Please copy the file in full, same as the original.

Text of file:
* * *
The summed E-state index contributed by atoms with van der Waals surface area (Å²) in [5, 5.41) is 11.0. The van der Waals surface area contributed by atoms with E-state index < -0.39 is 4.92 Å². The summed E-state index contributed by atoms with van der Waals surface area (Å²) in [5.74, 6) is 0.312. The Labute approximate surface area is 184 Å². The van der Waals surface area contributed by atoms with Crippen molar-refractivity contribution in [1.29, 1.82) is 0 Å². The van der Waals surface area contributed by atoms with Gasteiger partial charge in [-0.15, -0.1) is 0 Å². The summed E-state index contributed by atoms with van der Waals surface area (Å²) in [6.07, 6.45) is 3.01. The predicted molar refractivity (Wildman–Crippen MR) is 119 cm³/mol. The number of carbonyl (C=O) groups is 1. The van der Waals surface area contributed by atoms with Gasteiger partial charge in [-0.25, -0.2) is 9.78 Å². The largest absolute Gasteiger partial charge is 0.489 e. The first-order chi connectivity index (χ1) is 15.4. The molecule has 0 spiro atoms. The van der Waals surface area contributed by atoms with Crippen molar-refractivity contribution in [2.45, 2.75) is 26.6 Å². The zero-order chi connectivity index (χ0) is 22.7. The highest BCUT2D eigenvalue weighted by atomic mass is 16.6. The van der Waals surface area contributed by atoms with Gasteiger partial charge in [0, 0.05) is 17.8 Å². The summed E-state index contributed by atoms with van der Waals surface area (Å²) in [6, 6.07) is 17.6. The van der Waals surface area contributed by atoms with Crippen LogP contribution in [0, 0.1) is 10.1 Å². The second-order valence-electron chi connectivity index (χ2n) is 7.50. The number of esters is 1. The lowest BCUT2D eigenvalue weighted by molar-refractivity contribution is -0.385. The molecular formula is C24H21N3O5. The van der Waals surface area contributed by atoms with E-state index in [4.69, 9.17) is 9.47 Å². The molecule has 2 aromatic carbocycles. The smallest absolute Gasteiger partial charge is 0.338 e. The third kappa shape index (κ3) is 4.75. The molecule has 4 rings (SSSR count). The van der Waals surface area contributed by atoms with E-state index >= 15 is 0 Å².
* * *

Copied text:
The summed E-state index contributed by atoms with van der Waals surface area (Å²) in [5, 5.41) is 11.0. The van der Waals surface area contributed by atoms with E-state index < -0.39 is 4.92 Å². The summed E-state index contributed by atoms with van der Waals surface area (Å²) in [5.74, 6) is 0.312. The Labute approximate surface area is 184 Å². The van der Waals surface area contributed by atoms with Crippen molar-refractivity contribution in [1.29, 1.82) is 0 Å². The van der Waals surface area contributed by atoms with Gasteiger partial charge in [-0.15, -0.1) is 0 Å². The summed E-state index contributed by atoms with van der Waals surface area (Å²) in [6.07, 6.45) is 3.01. The predicted molar refractivity (Wildman–Crippen MR) is 119 cm³/mol. The number of carbonyl (C=O) groups is 1. The van der Waals surface area contributed by atoms with Gasteiger partial charge in [-0.25, -0.2) is 9.78 Å². The largest absolute Gasteiger partial charge is 0.489 e. The first-order chi connectivity index (χ1) is 15.4. The molecule has 0 spiro atoms. The van der Waals surface area contributed by atoms with Crippen molar-refractivity contribution in [2.45, 2.75) is 26.6 Å². The zero-order chi connectivity index (χ0) is 22.7. The highest BCUT2D eigenvalue weighted by atomic mass is 16.6. The van der Waals surface area contributed by atoms with Gasteiger partial charge in [0, 0.05) is 17.8 Å². The summed E-state index contributed by atoms with van der Waals surface area (Å²) in [6, 6.07) is 17.6. The van der Waals surface area contributed by atoms with Crippen LogP contribution in [0, 0.1) is 10.1 Å². The second-order valence-electron chi connectivity index (χ2n) is 7.50. The number of esters is 1. The lowest BCUT2D eigenvalue weighted by molar-refractivity contribution is -0.385. The molecular formula is C24H21N3O5. The van der Waals surface area contributed by atoms with E-state index in [4.69, 9.17) is 9.47 Å². The molecule has 2 aromatic carbocycles. The smallest absolute Gasteiger partial charge is 0.338 e. The third kappa shape index (κ3) is 4.75. The molecule has 4 rings (SSSR count). The van der Waals surface area contributed by atoms with E-state index >= 15 is 0 Å².